We asked respondents in both countries to, in their own words, define what democracy means to them. Most commonly, people mention three broad concepts: freedom and human rights, elections and procedures, and having a voice in government.
Belgium, Finland and Italy are among the European countries with the shortest median lengths of government.
Around two-thirds of adults in Germany, France and the UK say it is important for their national government to make voting compulsory.
A median of 85% across 18 countries express an unfavorable opinion of Russia, with majorities in most nations saying they have a very unfavorable opinion of Russia. In almost every country surveyed, at least seven-in-ten have an unfavorable opinion of Russia. Malaysia is the only country where this is not true; instead, Malaysian opinion is […]
People in U.S., Western Europe differ over what needs more fixing: Their nation’s political or economic system
Here are five key findings about people’s attitudes toward systemic reforms in the U.S., France, Germany and the UK.
65% of U.S. adults say science has had a mostly positive effect on society; 28% say it has had an equal mix of positive and negative effects.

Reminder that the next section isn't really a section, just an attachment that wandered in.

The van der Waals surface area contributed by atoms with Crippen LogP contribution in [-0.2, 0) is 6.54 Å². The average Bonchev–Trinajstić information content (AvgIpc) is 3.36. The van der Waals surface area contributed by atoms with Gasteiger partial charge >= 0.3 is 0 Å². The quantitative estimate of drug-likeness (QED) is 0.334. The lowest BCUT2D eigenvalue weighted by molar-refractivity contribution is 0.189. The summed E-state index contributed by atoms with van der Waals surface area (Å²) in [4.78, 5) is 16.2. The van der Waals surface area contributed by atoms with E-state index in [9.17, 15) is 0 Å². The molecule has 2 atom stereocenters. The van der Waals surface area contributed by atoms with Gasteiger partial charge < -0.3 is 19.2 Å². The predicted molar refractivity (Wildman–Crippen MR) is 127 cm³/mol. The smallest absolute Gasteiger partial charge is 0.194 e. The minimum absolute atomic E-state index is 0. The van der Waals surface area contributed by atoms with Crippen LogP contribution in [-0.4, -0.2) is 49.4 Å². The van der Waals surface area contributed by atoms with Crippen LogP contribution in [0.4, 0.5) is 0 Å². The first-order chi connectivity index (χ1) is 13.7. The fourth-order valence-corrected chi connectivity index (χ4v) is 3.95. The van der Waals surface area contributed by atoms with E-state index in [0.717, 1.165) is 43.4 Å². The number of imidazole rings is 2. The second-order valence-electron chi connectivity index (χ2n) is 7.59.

People in advanced and emerging economies have mixed feelings about social media’s impact on political life.
A median of 70% of adults across 19 countries say children in their country will be worse off than their parents financially when they grow up.
Nearly 19,000 adults in publics ranging from the UK, Italy, Greece, Japan, South Korea, Germany, and the U.S., among others, share where they find meaning in their lives and what keeps them going.
Publics are split when it comes to personal feelings of pride, shame or both for their country. Only in Germany do roughly half (53%) say they feel proud of their country most of the time. In France and the UK, roughly equal shares of the public say they are proud of their countries as say […]